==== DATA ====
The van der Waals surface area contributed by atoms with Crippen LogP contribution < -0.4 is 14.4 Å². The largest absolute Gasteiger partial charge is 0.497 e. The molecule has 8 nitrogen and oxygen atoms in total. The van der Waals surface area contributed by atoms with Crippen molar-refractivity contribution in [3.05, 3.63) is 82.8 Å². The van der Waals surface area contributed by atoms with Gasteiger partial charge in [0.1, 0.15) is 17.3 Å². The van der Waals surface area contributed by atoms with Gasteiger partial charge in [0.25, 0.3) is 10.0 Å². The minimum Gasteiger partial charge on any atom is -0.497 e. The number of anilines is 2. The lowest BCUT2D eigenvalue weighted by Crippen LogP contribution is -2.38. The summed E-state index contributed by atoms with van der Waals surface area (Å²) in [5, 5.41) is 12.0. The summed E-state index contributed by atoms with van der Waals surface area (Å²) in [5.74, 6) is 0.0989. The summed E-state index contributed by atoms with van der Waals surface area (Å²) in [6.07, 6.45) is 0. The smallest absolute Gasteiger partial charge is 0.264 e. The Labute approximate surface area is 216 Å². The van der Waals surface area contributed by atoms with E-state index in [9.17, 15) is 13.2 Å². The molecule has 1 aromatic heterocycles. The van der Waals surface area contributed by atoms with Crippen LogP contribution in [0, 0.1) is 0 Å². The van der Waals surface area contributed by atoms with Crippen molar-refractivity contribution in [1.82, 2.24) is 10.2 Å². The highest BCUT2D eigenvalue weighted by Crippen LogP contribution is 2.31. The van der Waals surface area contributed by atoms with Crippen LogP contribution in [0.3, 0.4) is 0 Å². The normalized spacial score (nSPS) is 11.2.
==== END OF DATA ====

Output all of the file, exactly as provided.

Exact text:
The van der Waals surface area contributed by atoms with Crippen LogP contribution < -0.4 is 14.4 Å². The largest absolute Gasteiger partial charge is 0.497 e. The molecule has 8 nitrogen and oxygen atoms in total. The van der Waals surface area contributed by atoms with Crippen molar-refractivity contribution in [3.05, 3.63) is 82.8 Å². The van der Waals surface area contributed by atoms with Gasteiger partial charge in [0.1, 0.15) is 17.3 Å². The van der Waals surface area contributed by atoms with Gasteiger partial charge in [0.25, 0.3) is 10.0 Å². The minimum Gasteiger partial charge on any atom is -0.497 e. The number of anilines is 2. The lowest BCUT2D eigenvalue weighted by Crippen LogP contribution is -2.38. The summed E-state index contributed by atoms with van der Waals surface area (Å²) in [5, 5.41) is 12.0. The summed E-state index contributed by atoms with van der Waals surface area (Å²) in [5.74, 6) is 0.0989. The summed E-state index contributed by atoms with van der Waals surface area (Å²) in [6.07, 6.45) is 0. The smallest absolute Gasteiger partial charge is 0.264 e. The Labute approximate surface area is 216 Å². The van der Waals surface area contributed by atoms with E-state index in [9.17, 15) is 13.2 Å². The molecule has 1 aromatic heterocycles. The van der Waals surface area contributed by atoms with Crippen LogP contribution in [0, 0.1) is 0 Å². The van der Waals surface area contributed by atoms with Crippen molar-refractivity contribution in [1.82, 2.24) is 10.2 Å². The highest BCUT2D eigenvalue weighted by Crippen LogP contribution is 2.31. The van der Waals surface area contributed by atoms with Crippen LogP contribution in [0.3, 0.4) is 0 Å². The normalized spacial score (nSPS) is 11.2.